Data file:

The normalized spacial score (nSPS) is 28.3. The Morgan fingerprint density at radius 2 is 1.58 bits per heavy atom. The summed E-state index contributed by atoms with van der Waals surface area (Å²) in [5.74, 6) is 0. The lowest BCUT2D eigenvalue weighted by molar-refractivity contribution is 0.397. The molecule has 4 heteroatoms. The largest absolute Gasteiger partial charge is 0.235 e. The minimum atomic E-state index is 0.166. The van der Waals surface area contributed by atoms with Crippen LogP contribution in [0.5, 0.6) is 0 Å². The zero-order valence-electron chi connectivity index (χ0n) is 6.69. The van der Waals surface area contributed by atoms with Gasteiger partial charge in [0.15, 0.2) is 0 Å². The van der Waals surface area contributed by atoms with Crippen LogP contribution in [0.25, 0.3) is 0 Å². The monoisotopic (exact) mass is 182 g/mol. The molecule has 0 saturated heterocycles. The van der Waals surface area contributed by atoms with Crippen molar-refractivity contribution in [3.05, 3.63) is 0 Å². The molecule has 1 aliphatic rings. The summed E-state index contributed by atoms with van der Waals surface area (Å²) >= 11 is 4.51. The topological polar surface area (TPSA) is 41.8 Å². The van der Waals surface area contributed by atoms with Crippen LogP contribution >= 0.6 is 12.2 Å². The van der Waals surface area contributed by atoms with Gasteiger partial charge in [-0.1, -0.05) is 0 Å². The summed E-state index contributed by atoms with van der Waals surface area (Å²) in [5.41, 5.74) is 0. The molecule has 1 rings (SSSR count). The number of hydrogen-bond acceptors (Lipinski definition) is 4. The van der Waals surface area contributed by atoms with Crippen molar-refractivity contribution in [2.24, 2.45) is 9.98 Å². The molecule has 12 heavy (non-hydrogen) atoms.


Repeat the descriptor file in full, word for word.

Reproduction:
The normalized spacial score (nSPS) is 28.3. The Morgan fingerprint density at radius 2 is 1.58 bits per heavy atom. The summed E-state index contributed by atoms with van der Waals surface area (Å²) in [5.74, 6) is 0. The lowest BCUT2D eigenvalue weighted by molar-refractivity contribution is 0.397. The molecule has 4 heteroatoms. The largest absolute Gasteiger partial charge is 0.235 e. The minimum atomic E-state index is 0.166. The van der Waals surface area contributed by atoms with Crippen LogP contribution in [0.5, 0.6) is 0 Å². The zero-order valence-electron chi connectivity index (χ0n) is 6.69. The van der Waals surface area contributed by atoms with Gasteiger partial charge in [0.15, 0.2) is 0 Å². The van der Waals surface area contributed by atoms with Crippen LogP contribution in [0.25, 0.3) is 0 Å². The monoisotopic (exact) mass is 182 g/mol. The molecule has 0 saturated heterocycles. The van der Waals surface area contributed by atoms with Crippen molar-refractivity contribution in [3.05, 3.63) is 0 Å². The molecule has 1 aliphatic rings. The summed E-state index contributed by atoms with van der Waals surface area (Å²) >= 11 is 4.51. The topological polar surface area (TPSA) is 41.8 Å². The van der Waals surface area contributed by atoms with Crippen LogP contribution >= 0.6 is 12.2 Å². The van der Waals surface area contributed by atoms with Gasteiger partial charge in [-0.1, -0.05) is 0 Å². The summed E-state index contributed by atoms with van der Waals surface area (Å²) in [5.41, 5.74) is 0. The molecule has 1 rings (SSSR count). The number of hydrogen-bond acceptors (Lipinski definition) is 4. The van der Waals surface area contributed by atoms with Crippen molar-refractivity contribution in [2.24, 2.45) is 9.98 Å². The molecule has 12 heavy (non-hydrogen) atoms.